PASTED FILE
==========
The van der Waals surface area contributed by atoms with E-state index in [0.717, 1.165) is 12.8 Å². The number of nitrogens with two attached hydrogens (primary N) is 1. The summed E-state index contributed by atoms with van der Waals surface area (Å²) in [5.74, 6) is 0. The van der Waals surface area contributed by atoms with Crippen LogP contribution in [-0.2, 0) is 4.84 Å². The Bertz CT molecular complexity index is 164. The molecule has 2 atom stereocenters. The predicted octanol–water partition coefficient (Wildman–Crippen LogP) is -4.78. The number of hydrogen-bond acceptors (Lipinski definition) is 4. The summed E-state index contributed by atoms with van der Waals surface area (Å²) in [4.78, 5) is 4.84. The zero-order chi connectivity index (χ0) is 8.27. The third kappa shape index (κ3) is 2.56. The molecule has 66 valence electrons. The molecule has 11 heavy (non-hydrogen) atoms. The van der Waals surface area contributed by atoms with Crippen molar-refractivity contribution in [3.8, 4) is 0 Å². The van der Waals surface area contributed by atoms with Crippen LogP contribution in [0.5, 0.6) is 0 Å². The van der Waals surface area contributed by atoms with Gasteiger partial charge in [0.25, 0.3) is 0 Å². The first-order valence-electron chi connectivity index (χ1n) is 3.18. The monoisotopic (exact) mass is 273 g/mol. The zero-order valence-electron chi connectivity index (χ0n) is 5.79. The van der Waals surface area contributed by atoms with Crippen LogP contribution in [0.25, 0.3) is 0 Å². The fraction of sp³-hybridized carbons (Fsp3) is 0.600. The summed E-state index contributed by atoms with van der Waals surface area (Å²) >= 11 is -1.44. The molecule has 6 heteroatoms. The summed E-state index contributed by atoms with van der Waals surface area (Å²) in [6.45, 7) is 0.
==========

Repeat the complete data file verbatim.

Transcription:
The van der Waals surface area contributed by atoms with E-state index in [0.717, 1.165) is 12.8 Å². The number of nitrogens with two attached hydrogens (primary N) is 1. The summed E-state index contributed by atoms with van der Waals surface area (Å²) in [5.74, 6) is 0. The van der Waals surface area contributed by atoms with Crippen LogP contribution in [-0.2, 0) is 4.84 Å². The Bertz CT molecular complexity index is 164. The molecule has 2 atom stereocenters. The predicted octanol–water partition coefficient (Wildman–Crippen LogP) is -4.78. The number of hydrogen-bond acceptors (Lipinski definition) is 4. The summed E-state index contributed by atoms with van der Waals surface area (Å²) in [4.78, 5) is 4.84. The zero-order chi connectivity index (χ0) is 8.27. The third kappa shape index (κ3) is 2.56. The molecule has 66 valence electrons. The molecule has 11 heavy (non-hydrogen) atoms. The van der Waals surface area contributed by atoms with Crippen molar-refractivity contribution in [3.8, 4) is 0 Å². The van der Waals surface area contributed by atoms with Crippen LogP contribution in [0.5, 0.6) is 0 Å². The van der Waals surface area contributed by atoms with Gasteiger partial charge in [0.25, 0.3) is 0 Å². The first-order valence-electron chi connectivity index (χ1n) is 3.18. The monoisotopic (exact) mass is 273 g/mol. The zero-order valence-electron chi connectivity index (χ0n) is 5.79. The van der Waals surface area contributed by atoms with Crippen LogP contribution in [0.25, 0.3) is 0 Å². The fraction of sp³-hybridized carbons (Fsp3) is 0.600. The summed E-state index contributed by atoms with van der Waals surface area (Å²) >= 11 is -1.44. The molecule has 6 heteroatoms. The summed E-state index contributed by atoms with van der Waals surface area (Å²) in [6.45, 7) is 0.